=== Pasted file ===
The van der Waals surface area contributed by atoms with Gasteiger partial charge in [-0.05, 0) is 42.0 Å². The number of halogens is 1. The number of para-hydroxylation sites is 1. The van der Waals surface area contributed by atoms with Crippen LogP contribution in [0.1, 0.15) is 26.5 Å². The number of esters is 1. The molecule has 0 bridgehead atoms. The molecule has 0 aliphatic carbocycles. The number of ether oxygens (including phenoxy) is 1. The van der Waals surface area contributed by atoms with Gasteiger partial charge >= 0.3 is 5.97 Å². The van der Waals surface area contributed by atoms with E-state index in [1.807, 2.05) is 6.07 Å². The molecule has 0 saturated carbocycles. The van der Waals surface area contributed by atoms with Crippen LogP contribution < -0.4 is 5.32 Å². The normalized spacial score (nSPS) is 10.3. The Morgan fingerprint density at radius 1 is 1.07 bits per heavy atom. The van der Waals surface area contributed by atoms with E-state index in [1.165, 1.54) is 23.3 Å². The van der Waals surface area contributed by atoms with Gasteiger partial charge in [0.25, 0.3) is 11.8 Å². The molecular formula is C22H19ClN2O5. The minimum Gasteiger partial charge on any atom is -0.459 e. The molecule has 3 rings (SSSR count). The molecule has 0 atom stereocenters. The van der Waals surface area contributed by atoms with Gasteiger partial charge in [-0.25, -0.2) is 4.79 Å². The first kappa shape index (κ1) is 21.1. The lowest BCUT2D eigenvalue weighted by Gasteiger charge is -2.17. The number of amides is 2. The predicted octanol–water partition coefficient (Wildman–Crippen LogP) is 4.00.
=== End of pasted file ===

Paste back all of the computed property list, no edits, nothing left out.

The van der Waals surface area contributed by atoms with Gasteiger partial charge in [-0.05, 0) is 42.0 Å². The number of halogens is 1. The number of para-hydroxylation sites is 1. The van der Waals surface area contributed by atoms with Crippen LogP contribution in [0.1, 0.15) is 26.5 Å². The number of esters is 1. The molecule has 0 bridgehead atoms. The molecule has 0 aliphatic carbocycles. The number of ether oxygens (including phenoxy) is 1. The van der Waals surface area contributed by atoms with Gasteiger partial charge >= 0.3 is 5.97 Å². The van der Waals surface area contributed by atoms with E-state index in [1.807, 2.05) is 6.07 Å². The molecule has 0 saturated carbocycles. The van der Waals surface area contributed by atoms with Crippen LogP contribution < -0.4 is 5.32 Å². The normalized spacial score (nSPS) is 10.3. The Morgan fingerprint density at radius 1 is 1.07 bits per heavy atom. The van der Waals surface area contributed by atoms with E-state index in [1.165, 1.54) is 23.3 Å². The van der Waals surface area contributed by atoms with Gasteiger partial charge in [0.25, 0.3) is 11.8 Å². The molecular formula is C22H19ClN2O5. The minimum Gasteiger partial charge on any atom is -0.459 e. The molecule has 3 rings (SSSR count). The molecule has 0 atom stereocenters. The van der Waals surface area contributed by atoms with Gasteiger partial charge in [-0.25, -0.2) is 4.79 Å². The first kappa shape index (κ1) is 21.1. The lowest BCUT2D eigenvalue weighted by Gasteiger charge is -2.17. The number of amides is 2. The predicted octanol–water partition coefficient (Wildman–Crippen LogP) is 4.00.